A tax-sheltered annuity, or TSA, is a long-term retirement planning strategy that provides a systematic, tax-sheltered approach to accumulate money for your retirement.  If an individual is working at a school or some other qualifying organization covered according to IRC Section 501(c) (3), they’re permitted to build-up funds for their retirement in a special tax-sheltered plan called a 403(b).  A TSA reduces the account holder’s actual taxable income.

The financial contributions in a TSA are omitted from an investor’s current taxable earnings and the interest or capital gains that are credited to the TSA are tax deferred up to the point in time that the TSA account holder begins to take distributions. The IRS has created a formula called the Maximum Exclusion Allowance that regulates the maximum contribution that a TSA account holder can make to the account in any given year.

 

Financial Security

financial security

 

A TSA delivers an enhanced level of financial security for the TSA account holder.  TSA’s are commonly offered as fixed annuities or equity index annuities.  These types of TSA’s are guaranteed in full to earn no less than a guaranteed minimum interest rate expressed in the annuity contract.  The fixed annuities are secured by the general account of the insurance carrier that has issued the annuity contract.

Moreover, owning a TSA will not impact any other retirement benefits. The TSA account holder can also obtain TSA benefits on top of their pension benefits.  Social Security credits are not affected because they are computed by the account holder’s gross earnings prior to any contributions to the TSA.

 

Impact on Taxes

 

A Tax Sheltered Annuity will reduce a TSA account holder’s personal income taxes. For instance, if an individual earning $40,000 a year and invests $4,800 into a TSA, that individual would only be taxed on $35,200. At a tax rate of 28 %, the TSA account holder would pay about $1,344 less in personal income taxes.  If you add the tax savings to the TSA contributions, the individual would accumulate even more money in their TSA and they would reduce their taxable income again.  At a 28% income tax rate, this would allow the account holder to contribute $555.56 a month with the same take-home pay as you’d have saving $400 a month with an account that is taxable.

For example, over a period of ten years, the Tax Sheltered Annuity advantage over a taxable account would amount to almost $31,000, assuming a 6.0% rate of interest for both accounts without withdrawals. Over twenty years the advantage would be more than $101,000. It’s apparent that a TSA allows an account holder to invest more money for retirement.

 

The IRS Rules and Regulations

tax sheltered annuity

Typically, the IRS will implement changes to most investment products each year and for 2018 they made several changes that will affect TSA account holders:

  • The adjusted gross income (AGI) limitations have increased to $63,000 (up $1,000) for those who are filing as married filing jointly. For head-of-household filers, the new limit is $47,250 (up $750) and increased to $31,500 (up $500) for single, married filing separately, or qualifying widow(er) with dependent child filers.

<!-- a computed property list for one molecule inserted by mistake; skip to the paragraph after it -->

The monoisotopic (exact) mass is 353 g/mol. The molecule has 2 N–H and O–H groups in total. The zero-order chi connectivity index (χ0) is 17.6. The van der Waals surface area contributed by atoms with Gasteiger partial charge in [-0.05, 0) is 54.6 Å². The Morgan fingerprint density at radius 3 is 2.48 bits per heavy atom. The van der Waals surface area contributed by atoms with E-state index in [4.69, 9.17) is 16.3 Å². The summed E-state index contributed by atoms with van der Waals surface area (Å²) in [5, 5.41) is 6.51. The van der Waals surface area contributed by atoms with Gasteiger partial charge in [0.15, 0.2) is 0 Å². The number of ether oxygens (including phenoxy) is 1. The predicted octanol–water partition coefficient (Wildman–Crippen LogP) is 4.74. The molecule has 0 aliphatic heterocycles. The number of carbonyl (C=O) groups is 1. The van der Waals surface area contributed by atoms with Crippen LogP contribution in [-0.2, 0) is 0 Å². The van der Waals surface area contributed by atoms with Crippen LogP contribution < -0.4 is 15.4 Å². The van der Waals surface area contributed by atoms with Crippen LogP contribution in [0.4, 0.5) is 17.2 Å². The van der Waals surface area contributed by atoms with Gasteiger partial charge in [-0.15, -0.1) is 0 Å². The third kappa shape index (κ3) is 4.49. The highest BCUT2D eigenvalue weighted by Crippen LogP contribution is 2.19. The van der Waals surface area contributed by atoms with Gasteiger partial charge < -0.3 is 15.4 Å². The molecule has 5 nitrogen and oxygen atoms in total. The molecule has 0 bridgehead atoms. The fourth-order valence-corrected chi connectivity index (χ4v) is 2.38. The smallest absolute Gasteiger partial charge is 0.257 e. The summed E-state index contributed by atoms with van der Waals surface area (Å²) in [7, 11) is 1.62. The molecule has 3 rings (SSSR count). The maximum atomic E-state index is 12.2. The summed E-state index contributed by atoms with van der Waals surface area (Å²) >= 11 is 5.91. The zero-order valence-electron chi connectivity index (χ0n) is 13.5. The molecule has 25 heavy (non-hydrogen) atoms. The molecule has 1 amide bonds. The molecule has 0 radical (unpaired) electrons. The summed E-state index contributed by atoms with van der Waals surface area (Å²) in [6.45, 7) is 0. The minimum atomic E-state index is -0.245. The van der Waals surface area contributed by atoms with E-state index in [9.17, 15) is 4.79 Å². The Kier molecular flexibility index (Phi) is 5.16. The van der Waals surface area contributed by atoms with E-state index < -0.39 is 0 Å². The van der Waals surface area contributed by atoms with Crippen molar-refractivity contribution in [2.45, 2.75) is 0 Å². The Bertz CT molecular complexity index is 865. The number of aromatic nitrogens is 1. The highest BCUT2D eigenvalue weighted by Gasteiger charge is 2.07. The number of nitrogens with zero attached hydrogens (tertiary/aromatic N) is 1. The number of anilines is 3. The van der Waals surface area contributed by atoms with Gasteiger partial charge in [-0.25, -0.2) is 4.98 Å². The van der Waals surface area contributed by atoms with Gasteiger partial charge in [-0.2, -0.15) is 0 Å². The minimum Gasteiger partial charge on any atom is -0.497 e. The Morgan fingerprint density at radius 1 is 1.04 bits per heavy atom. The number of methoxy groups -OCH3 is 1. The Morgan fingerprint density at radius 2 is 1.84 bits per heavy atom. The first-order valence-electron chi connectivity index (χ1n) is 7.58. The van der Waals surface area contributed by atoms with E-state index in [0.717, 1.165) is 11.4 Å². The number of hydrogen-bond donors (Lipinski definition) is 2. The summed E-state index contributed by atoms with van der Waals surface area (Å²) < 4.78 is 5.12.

• The limit for elective deferrals was increased by $500 to $18,500. The elective deferral represents the amount contributed to your plan by your employer which is excluded from your gross income.
  • The new limit for contributions in 2018 was increased from $54,000 to $55,000.

 

The Pros and Cons of the Tax-Sheltered Annuity (TSA)

 

Pros

  • The contributions to a TSA plan are tax deductible. This happens because pre-tax dollars can are invested in the account. The bottom line is a decrease in taxable income that is equal to the amount contributed to the TSA account. The amount you can deduct is dependent on the maximum restrictions based on your annual income.
  • While your money is retained in the TSA, you can increase the amount of money through directed investments. You will not pay taxes on the growth in the account until you withdraw money from the account. When that happens, you will be taxed at your current income tax rate. Preferably, your tax rate will be lower at this point since you have likely retired.
  • Certain individuals may be eligible for a tax credit based on deferred income placed in a TSA account.

 

Cons

  • You receive tax benefits from a TSA account only if you utilize the money for its planned purpose. Because of this rule, if you withdraw funds prior to the compulsory minimum retirement age the withdrawal will result in a penalty. The penalty is equal to the taxes owed at an income tax rate equal to your current income tax bracket plus a 10 percent penalty on the early withdrawal.
  • If you contribute more than the maximum allowed to your TSA account, you may have to deal with penalties from the IRS. The annual maximum will limit the amount of personal savings you can deposit into a tax-deferred account.
  • Once you reach the age of 70 1/2, you’ll be obligated to make withdrawals from your TSA at a specified amount. If you fail to meet your required minimum distributions, you will have to deal with excess contribution penalties.
  • Eventually, when you invest money in an account that is eligible for a specific tax status, you are removing your freedom over the use of those funds. In order to receive the benefits the IRS is willing to provide, you must also follow the IRS’s rules on the account. Only set up a TSA if you are prepared to follow these guidelines because not following the rules will result in penalties.

 

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For information about TSAs and to get help to determine if they are the best fit under your circumstances, fill out the contact form below or call us at (631) 391-2993 during normal business hours.

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